Prof. Dr. Béligh Elbalti (Osaka University): Enforcement of Foreign Judgments in the Maghreb Countries – Special Focus on Civil and Commercial Matters

Internationales Privatrecht in Afrika

  • Datum: 25.05.2022
  • Uhrzeit: 14:00
  • Ort: Online-Veranstaltung

About the topic:
Professor Elbalti’s presentation and the discussion that followed focused on the enforcement of foreign judgments in civil and commercial matters (with the exclusion of family law) in three Maghreb Countries, namely Morocco, Algeria, and Tunisia.

  • Finality is the first common requirement. More specifically, judgments need to be final and conclusive. This is explicitly mentioned in Morocco (Article 431(3) CCP and Algeria (Article 605(2) CCAP). In contract, in Tunisia, there is no express reference to the finality of foreign judgments; however, courts usually require that the foreign judgment be final and conclusive.
  • The second common requirement is the jurisdiction of the foreign court. This requirement is explicitly required in Morocco (Article 432(2) CCP) and Algeria (Article 605(2) CCAP). However, Professor Elbalti highlighted that the standard used to examine the jurisdiction of the foreign court is not clear. In Tunisia, the jurisdictional control is limited to cases that fall within the exclusive jurisdiction of Tunisian courts. Nevertheless, the prevailing opinion in the literature is that except for exclusive jurisdiction cases, the jurisdiction of the foreign court should also be examined. The Tunisian Supreme Court has affirmed that opinion (Rulings No. 19093 of 3 December 2015, and No. 25687 of 20 January 2016). Furthermore, choice of court agreements in favor of a foreign court are valid in Morocco and Tunisia, but not in Algeria. In Tunisia, judgments rendered by the chosen foreign court can be enforced (Supreme Court Ruling No. 55204 of 24 September 2018; Rule No. 62953 of 28 November 2018). They are also likely to be enforced in Morocco.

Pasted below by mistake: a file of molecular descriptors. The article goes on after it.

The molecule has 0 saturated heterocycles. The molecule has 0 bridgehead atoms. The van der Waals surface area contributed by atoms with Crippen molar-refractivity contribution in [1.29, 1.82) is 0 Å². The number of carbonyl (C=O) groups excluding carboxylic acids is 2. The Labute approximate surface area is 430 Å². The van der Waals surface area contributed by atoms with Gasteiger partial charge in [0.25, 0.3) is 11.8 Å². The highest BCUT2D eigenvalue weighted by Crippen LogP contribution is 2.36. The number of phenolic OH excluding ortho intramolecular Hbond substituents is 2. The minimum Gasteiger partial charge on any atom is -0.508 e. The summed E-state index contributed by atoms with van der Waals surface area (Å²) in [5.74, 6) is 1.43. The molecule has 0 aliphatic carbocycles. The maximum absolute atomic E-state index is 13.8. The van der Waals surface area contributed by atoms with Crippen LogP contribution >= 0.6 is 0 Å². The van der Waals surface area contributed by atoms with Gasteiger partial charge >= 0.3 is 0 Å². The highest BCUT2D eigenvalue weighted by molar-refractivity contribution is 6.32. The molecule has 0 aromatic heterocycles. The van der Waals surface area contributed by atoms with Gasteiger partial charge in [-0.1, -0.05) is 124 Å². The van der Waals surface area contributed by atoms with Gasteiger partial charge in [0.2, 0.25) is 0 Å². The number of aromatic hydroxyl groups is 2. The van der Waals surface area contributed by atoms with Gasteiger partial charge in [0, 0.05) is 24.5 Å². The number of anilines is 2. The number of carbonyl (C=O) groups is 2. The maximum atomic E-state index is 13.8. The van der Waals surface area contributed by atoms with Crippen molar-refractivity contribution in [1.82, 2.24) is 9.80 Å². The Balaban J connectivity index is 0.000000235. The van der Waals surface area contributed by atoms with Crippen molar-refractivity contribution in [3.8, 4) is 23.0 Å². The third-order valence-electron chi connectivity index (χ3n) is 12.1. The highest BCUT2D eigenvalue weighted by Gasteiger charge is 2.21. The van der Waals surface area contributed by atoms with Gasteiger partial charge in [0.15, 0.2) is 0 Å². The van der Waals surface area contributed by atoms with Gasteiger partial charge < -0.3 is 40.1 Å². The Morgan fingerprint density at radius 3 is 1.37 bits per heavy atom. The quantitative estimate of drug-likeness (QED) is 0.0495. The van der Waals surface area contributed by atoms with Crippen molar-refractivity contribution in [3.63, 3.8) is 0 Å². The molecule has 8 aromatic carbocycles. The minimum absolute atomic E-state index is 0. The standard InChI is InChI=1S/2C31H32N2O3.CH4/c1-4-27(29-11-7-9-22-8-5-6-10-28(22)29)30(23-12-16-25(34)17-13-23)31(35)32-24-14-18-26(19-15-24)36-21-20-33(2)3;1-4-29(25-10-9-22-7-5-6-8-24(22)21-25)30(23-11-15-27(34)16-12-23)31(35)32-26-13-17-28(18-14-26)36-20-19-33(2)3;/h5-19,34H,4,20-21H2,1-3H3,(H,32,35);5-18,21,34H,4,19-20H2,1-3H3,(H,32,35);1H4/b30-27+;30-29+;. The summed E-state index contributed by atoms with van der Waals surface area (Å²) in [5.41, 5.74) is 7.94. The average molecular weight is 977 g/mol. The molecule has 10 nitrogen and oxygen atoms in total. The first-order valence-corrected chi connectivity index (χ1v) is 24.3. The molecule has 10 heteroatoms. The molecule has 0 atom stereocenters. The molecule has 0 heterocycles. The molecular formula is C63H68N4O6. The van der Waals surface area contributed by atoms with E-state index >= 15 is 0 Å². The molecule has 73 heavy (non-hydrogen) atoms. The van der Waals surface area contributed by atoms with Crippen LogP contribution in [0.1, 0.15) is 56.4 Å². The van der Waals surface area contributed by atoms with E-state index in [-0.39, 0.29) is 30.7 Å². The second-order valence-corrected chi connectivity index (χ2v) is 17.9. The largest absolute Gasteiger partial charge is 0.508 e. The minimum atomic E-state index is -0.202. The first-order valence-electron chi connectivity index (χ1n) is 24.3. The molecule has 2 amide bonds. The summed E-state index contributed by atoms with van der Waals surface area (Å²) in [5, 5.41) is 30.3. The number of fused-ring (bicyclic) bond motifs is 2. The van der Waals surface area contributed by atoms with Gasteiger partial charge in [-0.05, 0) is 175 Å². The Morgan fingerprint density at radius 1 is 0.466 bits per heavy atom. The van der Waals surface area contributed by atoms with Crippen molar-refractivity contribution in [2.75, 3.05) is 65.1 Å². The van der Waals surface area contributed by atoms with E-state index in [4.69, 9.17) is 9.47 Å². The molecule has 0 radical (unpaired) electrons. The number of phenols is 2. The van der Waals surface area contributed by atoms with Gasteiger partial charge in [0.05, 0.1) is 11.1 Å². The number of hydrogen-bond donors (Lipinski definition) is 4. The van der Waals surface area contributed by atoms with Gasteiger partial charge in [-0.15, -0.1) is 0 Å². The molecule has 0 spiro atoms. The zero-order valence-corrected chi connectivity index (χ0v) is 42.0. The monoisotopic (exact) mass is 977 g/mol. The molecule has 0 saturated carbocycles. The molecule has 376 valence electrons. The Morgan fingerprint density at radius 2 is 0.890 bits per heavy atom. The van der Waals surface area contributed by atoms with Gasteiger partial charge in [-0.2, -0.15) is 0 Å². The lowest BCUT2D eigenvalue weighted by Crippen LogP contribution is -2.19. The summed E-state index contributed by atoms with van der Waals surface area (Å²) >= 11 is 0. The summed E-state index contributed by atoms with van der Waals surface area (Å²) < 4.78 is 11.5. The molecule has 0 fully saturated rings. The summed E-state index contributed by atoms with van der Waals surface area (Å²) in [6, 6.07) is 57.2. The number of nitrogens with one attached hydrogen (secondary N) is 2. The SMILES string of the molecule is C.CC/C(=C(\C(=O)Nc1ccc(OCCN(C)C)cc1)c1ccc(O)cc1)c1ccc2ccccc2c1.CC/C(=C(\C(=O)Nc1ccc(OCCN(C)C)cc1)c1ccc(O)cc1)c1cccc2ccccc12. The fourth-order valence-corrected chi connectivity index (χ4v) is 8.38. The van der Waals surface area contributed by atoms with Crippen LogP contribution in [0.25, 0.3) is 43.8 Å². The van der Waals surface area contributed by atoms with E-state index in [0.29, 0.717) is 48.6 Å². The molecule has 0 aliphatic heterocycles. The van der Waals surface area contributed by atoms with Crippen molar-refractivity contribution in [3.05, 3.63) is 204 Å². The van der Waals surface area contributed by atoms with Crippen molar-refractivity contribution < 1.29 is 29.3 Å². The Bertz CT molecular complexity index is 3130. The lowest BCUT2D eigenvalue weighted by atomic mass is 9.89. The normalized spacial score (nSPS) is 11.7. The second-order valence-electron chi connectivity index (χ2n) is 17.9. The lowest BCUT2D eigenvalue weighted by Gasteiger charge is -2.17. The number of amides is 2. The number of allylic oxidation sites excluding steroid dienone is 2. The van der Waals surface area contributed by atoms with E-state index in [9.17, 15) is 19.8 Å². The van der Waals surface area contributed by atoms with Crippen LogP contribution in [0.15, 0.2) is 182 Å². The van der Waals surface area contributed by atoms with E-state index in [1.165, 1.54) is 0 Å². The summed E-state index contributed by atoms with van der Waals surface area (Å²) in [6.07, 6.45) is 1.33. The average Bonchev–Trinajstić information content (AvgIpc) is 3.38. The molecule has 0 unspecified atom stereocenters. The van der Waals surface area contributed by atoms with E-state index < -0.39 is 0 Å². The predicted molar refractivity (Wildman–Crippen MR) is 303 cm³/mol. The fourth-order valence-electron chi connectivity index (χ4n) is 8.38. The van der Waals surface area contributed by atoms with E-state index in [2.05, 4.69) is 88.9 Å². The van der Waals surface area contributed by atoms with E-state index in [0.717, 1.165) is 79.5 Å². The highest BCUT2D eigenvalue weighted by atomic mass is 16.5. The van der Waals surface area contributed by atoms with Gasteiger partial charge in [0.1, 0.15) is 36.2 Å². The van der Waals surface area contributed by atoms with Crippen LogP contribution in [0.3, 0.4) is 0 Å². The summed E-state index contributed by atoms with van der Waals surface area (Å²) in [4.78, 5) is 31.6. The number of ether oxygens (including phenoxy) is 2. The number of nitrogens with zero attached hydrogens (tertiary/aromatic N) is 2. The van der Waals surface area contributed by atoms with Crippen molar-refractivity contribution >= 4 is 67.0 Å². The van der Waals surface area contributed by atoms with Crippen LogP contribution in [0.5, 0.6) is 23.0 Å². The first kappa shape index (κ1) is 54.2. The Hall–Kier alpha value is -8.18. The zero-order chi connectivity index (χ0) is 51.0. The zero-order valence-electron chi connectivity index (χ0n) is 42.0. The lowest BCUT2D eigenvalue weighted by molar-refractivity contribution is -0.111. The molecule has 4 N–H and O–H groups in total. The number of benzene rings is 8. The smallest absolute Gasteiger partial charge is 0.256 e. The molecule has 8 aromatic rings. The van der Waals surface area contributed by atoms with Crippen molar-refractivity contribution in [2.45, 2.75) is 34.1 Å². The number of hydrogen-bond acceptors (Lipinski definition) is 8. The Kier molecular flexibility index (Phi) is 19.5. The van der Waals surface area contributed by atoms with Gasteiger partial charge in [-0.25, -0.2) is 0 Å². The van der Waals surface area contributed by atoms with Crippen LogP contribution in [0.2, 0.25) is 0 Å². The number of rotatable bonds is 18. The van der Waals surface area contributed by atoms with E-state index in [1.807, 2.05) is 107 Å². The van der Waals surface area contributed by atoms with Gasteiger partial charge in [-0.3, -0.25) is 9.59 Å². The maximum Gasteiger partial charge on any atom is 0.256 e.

• A third common requirement is reciprocity: It is explicitly required in Tunisia. In Algeria, reciprocity is required only with respect to judgment concerning oil pollution damages (Article 145 of the Maritime Code). In Morocco, in contrast, there is no reference to reciprocity, except in Article 19 of the Dahir (Royal Decree) of 12 August 1913 on the Civil Status of French Nationals and Foreigners in Morocco. In practice, however, Moroccan courts usually do not consider reciprocity as a requirement for foreign judgment enforcement (Moroccan Supreme Court Ruling No. 1/50 of 28 January 2014). The Tunisian Supreme Court has ruled that there is a presumption in favor of reciprocity by placing the burden to show the absence of reciprocity on the party resisting enforcement (Ruling No. 6608 of 13 March 2014).